Helping Communities Address Critical Shortages According to the National Institutes of Health, tooth decay is the most prevalent chronic disease in children even though it is largely preventable. One of the challenges families face is access to dental care for their children. This is compounded by a critical shortage of dentists in Minnesota and across the United States, with fewer each year accepting new patients on Medical Assistance. Preserving Children’s Smiles Seven hundred children and their families received essential dental education, routine and emergency dental care through a grant to Isanti County Public Health Department , working in partnership with Children’s Dental Services (CDS). CDS clinics serve children and youth, as well as pregnant women. The county demonstrated a large unmet need for dental services. The successful outcomes led to additional county funding for the program to continue and expand to serve more children. Helping Through Hard Times Receiving routine dental care was never an issue for Rosie* and her three children until her job status changed. Her usual dental clinic didn’t accept Medical Assistance reimbursement so she was forced to seek services elsewhere. Of the 11 dental providers in Isanti County, none would accept new patients with Medical Assistance because reimbursement rates are considerably lower than typical dental fees. Through a dental day clinic in the Isanti County Public Health Department, all three children received exams and cleanings from Children’s Dental Services and the 9-year-old had a filling and sealants applied. Rosie was grateful for a dental home to get them through a difficult time.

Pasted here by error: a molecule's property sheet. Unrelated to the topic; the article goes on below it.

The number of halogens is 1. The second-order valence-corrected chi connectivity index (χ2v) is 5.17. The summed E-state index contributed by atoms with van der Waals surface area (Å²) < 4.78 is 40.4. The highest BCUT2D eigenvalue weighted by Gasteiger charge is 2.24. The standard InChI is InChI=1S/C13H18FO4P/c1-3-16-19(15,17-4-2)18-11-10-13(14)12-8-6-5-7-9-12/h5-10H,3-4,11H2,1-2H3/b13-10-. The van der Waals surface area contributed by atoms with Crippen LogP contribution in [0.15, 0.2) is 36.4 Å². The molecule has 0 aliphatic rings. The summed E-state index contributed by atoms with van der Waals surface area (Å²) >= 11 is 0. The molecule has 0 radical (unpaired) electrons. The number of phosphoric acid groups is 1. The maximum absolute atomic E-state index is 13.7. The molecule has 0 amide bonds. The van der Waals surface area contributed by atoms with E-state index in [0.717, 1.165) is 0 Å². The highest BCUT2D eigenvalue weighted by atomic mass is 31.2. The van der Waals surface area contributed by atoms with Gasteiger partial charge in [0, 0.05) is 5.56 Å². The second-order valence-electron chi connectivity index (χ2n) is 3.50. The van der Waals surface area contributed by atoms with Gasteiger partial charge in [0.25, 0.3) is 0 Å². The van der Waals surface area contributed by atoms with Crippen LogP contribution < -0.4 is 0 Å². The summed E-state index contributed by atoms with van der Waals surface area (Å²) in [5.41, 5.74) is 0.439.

Unaddressed trauma can resurface long after people have escaped danger and its lasting effects on beliefs and behavior can impact generations of families and whole communities. At Holy Rosary Church in Minneapolis, administrators discovered that many Latinos feel comfortable approaching their church when in distress. Many first-generation Latino immigrant community members with no insurance for mental health care found themselves struggling with anxiety and depression, which affected their ability to function at home, work and school. The grant they received supported the Recuperando Tu Vida Despues de Trauma (Getting Your Life Back After Trauma) program to help people learn skills to help them heal and avoid passing the effects of their trauma on to the next generation. As the program inspired community trust, people accessing services grew by 100 percent. Providing mental health support in Spanish greatly increased their ability to access and follow through with treatment. This program also revealed a great unmet need, with 50 percent more appointments held than projected — a total of 1,500 therapy sessions. The program has secured additional funds to continue the healing work that began with this project. Helping Marta Heal Marta* participated in the program and felt anxious as long as she could remember. From early childhood, she struggled to protect herself to avoid the sexual abuse of male relatives. To escape that harsh reality, she married early, but to a man who severely abused her for more than 20 years. Eventually, the legal system intervened, removing him from Marta’s life. But learning how to live beyond the wounds and scars of decades of abuse proved to be much more complex. Through therapy, Marta was able to reflect on her body, heart and soul’s response to constant stress and to recognize how the abuse had made her feel worthless and ashamed. She learned to recognize and respond to her own fears and anxiety in healthy ways that made a positive difference in her self-esteem and workplace relationships. She also developed healthier connections with her adult children. This program helped a valiant survivor discover a healthier future, one beyond pain and shame.